Sharaya Musser is at the top of the collegiate gymnastics world. She is the nation’s No. 1 all-arounder, and is tied for first on the balance beam. The sophomore has claimed Big Ten Gymnast of the Week honors each of the last three weeks, and anchors a Penn State team that is currently tied for No. 10 in the national rankings.

But, just four short years ago, Musser was fighting for her life in a Colorado hospital with Methicillin-resistant Staphylococcus aureus (MRSA) – a strain of staph bacteria that has become resistant to antibiotics commonly used to treat ordinary staph infections.

In the year leading up to her bout with MRSA, Musser was treated three times for outbreaks of staph. The first one was misdiagnosed as a spider bite – a common mistake by doctors. The second made her foot swell up so badly that she could not walk on it. That infection was cleared with antibiotics, but not long after she came down with another.

In February 2007, about a year after her initial outbreak, the 16-year-old Musser woke up feeling sick with lots of pain in her back. She thought it was just the flu, but the next day her symptoms continued to worsen. Her parents took her to see the doctor, never expecting their daughter had a life-threatening disease that had infected her bloodstream.

“None of the doctors could actually figure out what was wrong with me,” Musser said. “I had a spinal tap done checking for spinal meningitis. Finally, they brought in an infectious disease specialist and he treated me for MRSA. The MRSA had gotten into my blood system and my blood was full of bacteria and they don’t know how that happened.”

Musser stayed in the hospital for 10 days, fighting the infection that was ravaging her body.

“On the fourth day I was in the hospital, I remember the doctor telling my Dad, ‘you may want to call your wife and family to come in … we don’t think she’s going to live until the morning,’” Musser said. “That was one of the worst nights ever, but luckily I hung in there.”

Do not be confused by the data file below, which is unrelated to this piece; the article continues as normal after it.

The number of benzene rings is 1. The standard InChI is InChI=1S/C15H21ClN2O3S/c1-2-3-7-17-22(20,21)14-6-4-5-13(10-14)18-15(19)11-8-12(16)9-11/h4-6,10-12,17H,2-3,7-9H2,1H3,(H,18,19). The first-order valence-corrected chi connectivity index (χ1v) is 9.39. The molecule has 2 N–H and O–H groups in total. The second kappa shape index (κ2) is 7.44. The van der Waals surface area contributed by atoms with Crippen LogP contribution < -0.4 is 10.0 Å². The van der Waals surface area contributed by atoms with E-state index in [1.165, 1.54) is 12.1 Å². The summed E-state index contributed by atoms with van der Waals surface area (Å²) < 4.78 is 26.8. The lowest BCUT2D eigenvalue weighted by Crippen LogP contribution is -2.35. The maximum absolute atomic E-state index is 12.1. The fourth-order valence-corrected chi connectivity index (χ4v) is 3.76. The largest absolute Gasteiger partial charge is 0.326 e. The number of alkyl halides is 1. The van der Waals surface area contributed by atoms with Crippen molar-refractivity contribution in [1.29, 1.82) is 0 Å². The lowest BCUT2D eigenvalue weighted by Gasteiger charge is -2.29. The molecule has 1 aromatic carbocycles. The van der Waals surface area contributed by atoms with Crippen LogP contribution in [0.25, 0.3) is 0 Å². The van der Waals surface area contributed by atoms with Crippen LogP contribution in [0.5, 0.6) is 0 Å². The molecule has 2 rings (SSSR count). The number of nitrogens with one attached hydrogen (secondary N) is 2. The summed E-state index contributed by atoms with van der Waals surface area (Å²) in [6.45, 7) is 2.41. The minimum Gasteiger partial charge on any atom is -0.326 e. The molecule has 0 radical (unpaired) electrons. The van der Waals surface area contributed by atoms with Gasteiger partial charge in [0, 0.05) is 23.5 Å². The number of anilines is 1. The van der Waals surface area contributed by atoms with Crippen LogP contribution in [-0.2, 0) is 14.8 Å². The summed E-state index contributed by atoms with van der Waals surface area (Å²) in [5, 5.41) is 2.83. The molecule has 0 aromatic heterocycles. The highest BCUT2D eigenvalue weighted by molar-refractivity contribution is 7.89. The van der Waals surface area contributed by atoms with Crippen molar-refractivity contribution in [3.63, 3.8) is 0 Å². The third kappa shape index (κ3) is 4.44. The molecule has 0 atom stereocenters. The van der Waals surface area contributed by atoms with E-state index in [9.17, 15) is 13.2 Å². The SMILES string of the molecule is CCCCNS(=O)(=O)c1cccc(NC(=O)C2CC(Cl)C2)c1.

Around the eighth day at the hospital, Musser’s condition finally turned the corner and the bacteria began clearing from her blood. Two days later, she was able to go home, but she still had to undergo IV drip antibiotics for the next five weeks.

The battle with MRSA had ripped Musser of her strength, making normal activities a chore, and training as an elite gymnast impossible.

You find it in the elite gymnasts that compete in the Olympics and World Championships – they have the ability to draw you in with the beauty of what they’re doing, but also to wow you with the power that they use. It’s a rare combination.
-- Jeff Thompson

“When I got out of the hospital, I was so weak that I couldn’t even walk on my own,” Musser said.

But over the next few weeks, Musser regained her strength and started to really notice the difference in her energy level. In the couple weeks before Musser’s hospital stay, she had felt pretty weak after practices and just wanted to come home and sleep.

“It was really odd,” Musser said. “I felt rundown, but I was still doing everything in the gym, but it was a struggle. I just thought it was because we were working so hard in the gym.”